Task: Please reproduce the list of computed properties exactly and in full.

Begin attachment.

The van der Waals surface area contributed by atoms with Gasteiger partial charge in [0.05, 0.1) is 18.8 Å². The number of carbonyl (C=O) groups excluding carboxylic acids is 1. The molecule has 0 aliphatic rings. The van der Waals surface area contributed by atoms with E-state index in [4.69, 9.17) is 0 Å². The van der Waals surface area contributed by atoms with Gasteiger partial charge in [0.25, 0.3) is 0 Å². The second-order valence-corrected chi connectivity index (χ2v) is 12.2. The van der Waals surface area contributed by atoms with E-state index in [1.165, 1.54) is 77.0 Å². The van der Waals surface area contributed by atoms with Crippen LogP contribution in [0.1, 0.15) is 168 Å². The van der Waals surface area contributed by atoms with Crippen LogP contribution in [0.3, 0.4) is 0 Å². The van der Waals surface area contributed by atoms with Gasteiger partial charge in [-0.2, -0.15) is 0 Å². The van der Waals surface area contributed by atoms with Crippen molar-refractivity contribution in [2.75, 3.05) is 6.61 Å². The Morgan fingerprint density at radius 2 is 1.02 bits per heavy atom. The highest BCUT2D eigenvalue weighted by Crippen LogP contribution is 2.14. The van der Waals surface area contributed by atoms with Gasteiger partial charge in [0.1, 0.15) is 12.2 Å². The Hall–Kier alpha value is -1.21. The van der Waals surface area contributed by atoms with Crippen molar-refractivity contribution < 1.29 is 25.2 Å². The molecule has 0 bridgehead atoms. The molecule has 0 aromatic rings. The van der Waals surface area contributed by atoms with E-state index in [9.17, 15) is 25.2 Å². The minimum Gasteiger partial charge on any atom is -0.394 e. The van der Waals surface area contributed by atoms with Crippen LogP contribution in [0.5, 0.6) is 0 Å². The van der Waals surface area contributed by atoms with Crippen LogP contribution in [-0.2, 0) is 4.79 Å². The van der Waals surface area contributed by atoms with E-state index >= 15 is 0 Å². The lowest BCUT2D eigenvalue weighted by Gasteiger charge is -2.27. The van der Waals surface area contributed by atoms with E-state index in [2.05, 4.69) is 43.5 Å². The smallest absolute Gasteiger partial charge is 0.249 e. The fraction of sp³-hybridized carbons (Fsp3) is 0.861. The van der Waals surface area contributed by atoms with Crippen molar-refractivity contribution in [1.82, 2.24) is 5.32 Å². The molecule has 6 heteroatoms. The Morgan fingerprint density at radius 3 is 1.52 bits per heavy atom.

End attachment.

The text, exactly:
The van der Waals surface area contributed by atoms with Gasteiger partial charge in [0.05, 0.1) is 18.8 Å². The number of carbonyl (C=O) groups excluding carboxylic acids is 1. The molecule has 0 aliphatic rings. The van der Waals surface area contributed by atoms with E-state index in [4.69, 9.17) is 0 Å². The van der Waals surface area contributed by atoms with Gasteiger partial charge in [0.25, 0.3) is 0 Å². The second-order valence-corrected chi connectivity index (χ2v) is 12.2. The van der Waals surface area contributed by atoms with E-state index in [1.165, 1.54) is 77.0 Å². The van der Waals surface area contributed by atoms with Crippen LogP contribution in [0.1, 0.15) is 168 Å². The van der Waals surface area contributed by atoms with Crippen LogP contribution in [0.3, 0.4) is 0 Å². The van der Waals surface area contributed by atoms with Gasteiger partial charge in [-0.2, -0.15) is 0 Å². The van der Waals surface area contributed by atoms with Crippen molar-refractivity contribution in [2.75, 3.05) is 6.61 Å². The Morgan fingerprint density at radius 2 is 1.02 bits per heavy atom. The highest BCUT2D eigenvalue weighted by Crippen LogP contribution is 2.14. The van der Waals surface area contributed by atoms with Gasteiger partial charge in [0.1, 0.15) is 12.2 Å². The Hall–Kier alpha value is -1.21. The van der Waals surface area contributed by atoms with Crippen molar-refractivity contribution < 1.29 is 25.2 Å². The molecule has 0 bridgehead atoms. The molecule has 0 aromatic rings. The van der Waals surface area contributed by atoms with E-state index in [9.17, 15) is 25.2 Å². The minimum Gasteiger partial charge on any atom is -0.394 e. The van der Waals surface area contributed by atoms with Crippen LogP contribution in [0.5, 0.6) is 0 Å². The van der Waals surface area contributed by atoms with Crippen LogP contribution in [-0.2, 0) is 4.79 Å². The van der Waals surface area contributed by atoms with E-state index >= 15 is 0 Å². The lowest BCUT2D eigenvalue weighted by Gasteiger charge is -2.27. The van der Waals surface area contributed by atoms with E-state index in [2.05, 4.69) is 43.5 Å². The smallest absolute Gasteiger partial charge is 0.249 e. The fraction of sp³-hybridized carbons (Fsp3) is 0.861. The van der Waals surface area contributed by atoms with Crippen molar-refractivity contribution in [1.82, 2.24) is 5.32 Å². The molecule has 6 heteroatoms. The Morgan fingerprint density at radius 3 is 1.52 bits per heavy atom.